But it’s a good symbol too of how consumers’ attitudes have changed. When the search engine started getting cleverer, remembering that when you Google Oasis you’re interested in the clothes store and not the band, that was helpful. Consumers appreciated it. But when people started seeing adverts on Google for sites linked to places they’d looked for on Google maps, or videos they’d watched on YouTube, some started to feel less comfortable.
Several European regulators have taken enforcement action against Google over data protection issues, including the ICO, notably about unnecessary info gathered as part of the Streetview project.
But I met with Google recently, and they’re setting out their data governance infrastructure, their streams of work to be ready for the GDPR. They’re looking to up their game, and to put in place that culture of commitment to data protection.
The proof, of course, will be in the pudding, but it’s a positive sign. So why the push on this from Google? Maybe they’ve grown tired of regulator action. Or maybe they’ve seen the business advantage of showing customers you’re handling their personal data properly.
Accountability as a business benefit
Because I think it’s clear some businesses will thrive in this changing environment. They’ll be the ones that look at this whole issue with a mindset that appreciates what consumers want. What consumers expect.
Today, many companies think data protection is just about ‘compliance.’ It’s a mindset that says: ‘my job is to meet the legal requirements. As long as I tick the right boxes, we’ll be OK’.
But to meet the challenges I’ve described, we need to move from a mindset of compliance to a mindset of commitment: commitment to managing data sensitively and ethically.
Not just because it’s the law, but because it’s part of basic good business practice, like honest pricing or good customer service.
Accountability encourages an upfront investment in privacy fundamentals, but it offers a payoff down the line, not just in better legal compliance, but a competitive edge. We believe there is a real opportunity for organisations to present themselves on the basis of how they respect the privacy of individuals and over time this can play more of a role in consumer choice.
That’s the carrot for getting it right. And there’s a pretty big stick too.
I mentioned earlier that the GDPR will increase regulatory powers.
For the most serious violations of the law, my office will have the power to fine companies up to twenty million Euros or four per cent of a company’s total annual worldwide turnover for the preceding year.
In an ideal world we wouldn’t need to use those sticks, but policy makers are clear that breaches of personal privacy are a serious matter. Last year we issued more than one million pounds in fines for breaches of the Data Protection Act, so it’s not a power we’re afraid to use.
And our enforcement powers aren’t just for ‘typical’ data breaches, like laptops left on trains or information left open to a cyber attack. The GDPR gives regulators the power to enforce in the context of accountability – data protection by design, failure to conduct a data protection impact assessment, DPOs and documentation. If a business can’t show that good data protection is a cornerstone of their practices, they’re leaving themselves open to a fine or other enforcement action that could damage bank balance or business reputation.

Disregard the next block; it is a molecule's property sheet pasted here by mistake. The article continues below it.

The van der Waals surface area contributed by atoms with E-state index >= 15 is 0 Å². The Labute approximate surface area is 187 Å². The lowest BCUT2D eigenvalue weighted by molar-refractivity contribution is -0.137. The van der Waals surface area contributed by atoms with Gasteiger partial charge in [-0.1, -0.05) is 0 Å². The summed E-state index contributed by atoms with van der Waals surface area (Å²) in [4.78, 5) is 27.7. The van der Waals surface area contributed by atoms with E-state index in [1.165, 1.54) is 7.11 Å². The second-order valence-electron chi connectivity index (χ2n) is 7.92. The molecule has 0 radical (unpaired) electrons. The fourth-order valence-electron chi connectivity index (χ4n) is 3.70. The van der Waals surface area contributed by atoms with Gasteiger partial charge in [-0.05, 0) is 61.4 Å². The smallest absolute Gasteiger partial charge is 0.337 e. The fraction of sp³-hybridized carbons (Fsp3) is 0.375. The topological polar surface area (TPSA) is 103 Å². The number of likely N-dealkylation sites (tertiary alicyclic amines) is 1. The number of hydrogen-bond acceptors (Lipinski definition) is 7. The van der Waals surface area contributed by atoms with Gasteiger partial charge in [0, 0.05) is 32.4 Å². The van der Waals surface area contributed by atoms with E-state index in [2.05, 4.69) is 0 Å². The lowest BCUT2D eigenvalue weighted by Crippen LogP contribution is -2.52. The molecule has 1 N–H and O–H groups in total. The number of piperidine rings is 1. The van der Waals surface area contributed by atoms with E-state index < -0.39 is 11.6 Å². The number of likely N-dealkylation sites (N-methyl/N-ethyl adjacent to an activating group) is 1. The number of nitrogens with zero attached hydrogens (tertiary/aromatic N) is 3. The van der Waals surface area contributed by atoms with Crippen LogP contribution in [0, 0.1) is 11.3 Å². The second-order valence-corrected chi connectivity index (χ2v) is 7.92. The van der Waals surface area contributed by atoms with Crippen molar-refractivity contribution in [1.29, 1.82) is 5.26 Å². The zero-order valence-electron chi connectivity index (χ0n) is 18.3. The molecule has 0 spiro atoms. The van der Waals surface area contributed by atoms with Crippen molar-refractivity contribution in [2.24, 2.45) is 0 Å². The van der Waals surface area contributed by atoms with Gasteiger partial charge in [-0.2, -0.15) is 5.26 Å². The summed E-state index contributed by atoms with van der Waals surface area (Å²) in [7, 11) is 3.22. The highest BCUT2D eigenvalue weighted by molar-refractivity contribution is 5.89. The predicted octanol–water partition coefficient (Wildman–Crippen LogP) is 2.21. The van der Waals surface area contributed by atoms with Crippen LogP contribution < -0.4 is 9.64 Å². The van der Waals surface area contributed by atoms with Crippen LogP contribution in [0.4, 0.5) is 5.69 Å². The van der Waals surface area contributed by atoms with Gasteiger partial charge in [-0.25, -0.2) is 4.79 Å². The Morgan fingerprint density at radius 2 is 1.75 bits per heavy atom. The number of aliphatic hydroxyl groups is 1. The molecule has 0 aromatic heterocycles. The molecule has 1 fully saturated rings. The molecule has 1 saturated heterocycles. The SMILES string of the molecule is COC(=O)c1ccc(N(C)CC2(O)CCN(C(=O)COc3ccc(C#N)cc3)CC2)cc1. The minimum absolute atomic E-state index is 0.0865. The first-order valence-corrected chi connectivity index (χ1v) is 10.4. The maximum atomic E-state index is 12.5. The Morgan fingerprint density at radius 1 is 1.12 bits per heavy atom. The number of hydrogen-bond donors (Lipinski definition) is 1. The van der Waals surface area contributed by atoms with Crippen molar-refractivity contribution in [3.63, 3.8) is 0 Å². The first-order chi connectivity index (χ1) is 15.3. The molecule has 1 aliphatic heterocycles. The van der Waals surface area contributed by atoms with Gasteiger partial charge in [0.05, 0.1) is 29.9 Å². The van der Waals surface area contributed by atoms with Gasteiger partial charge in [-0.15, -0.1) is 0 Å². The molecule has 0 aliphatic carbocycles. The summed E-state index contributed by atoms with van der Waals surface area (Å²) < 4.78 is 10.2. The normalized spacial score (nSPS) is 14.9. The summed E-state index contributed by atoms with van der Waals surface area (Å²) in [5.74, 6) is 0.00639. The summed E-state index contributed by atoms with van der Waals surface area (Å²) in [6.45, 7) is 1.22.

I’ve spoken a lot about GDPR and what businesses can expect in the future, but let’s acknowledge there is uncertainty too.
The big question is what happens when the UK leaves the EU. The legal relationship answers are for government to give – I’m a regulator, independent of government - but they’ve made it clear that EU law will remain UK law, until the government sees fit to repeal it.
Of course it’s possible that in the years after the UK leaves the EU, Parliament will debate amending the requirements of the GDPR.
If that happens, we’ll be at the centre of any conversations around this, and will be banging our drum for continued protection and rights for consumers and clear laws for organisations. The government will also need to answer the question about whether the UK will seek to keep the UK’s data protection law at an equivalent standard to the EU, to allow unrestricted data flows with EU countries. We need strong data protection laws to achieve all that.
This is also an uncertain time because the courts have called into question the transfer of data abroad.
For fifteen years, the European Commission allowed data to be transferred to any US company which was part of an agreement known as Safe Harbor.
That changed in October 2015, when the Court of Justice of the European Union ruled that the European Commission’s Safe Harbor decision was invalid, citing concerns about how the US protects EU citizens’ data from access by US public authorities.
Safe Harbor has been replaced by the EU-US Privacy Shield, which is subject to a review in summer 2017.
While some people believe that the substance of the agreement may be challenged by data protection authorities or through the courts, the advice for businesses is that Privacy Shield is a legitimate basis for transferring personal data to the US. The ICO welcomed the additional safeguards it provided compared to the previous safe harbour arrangement.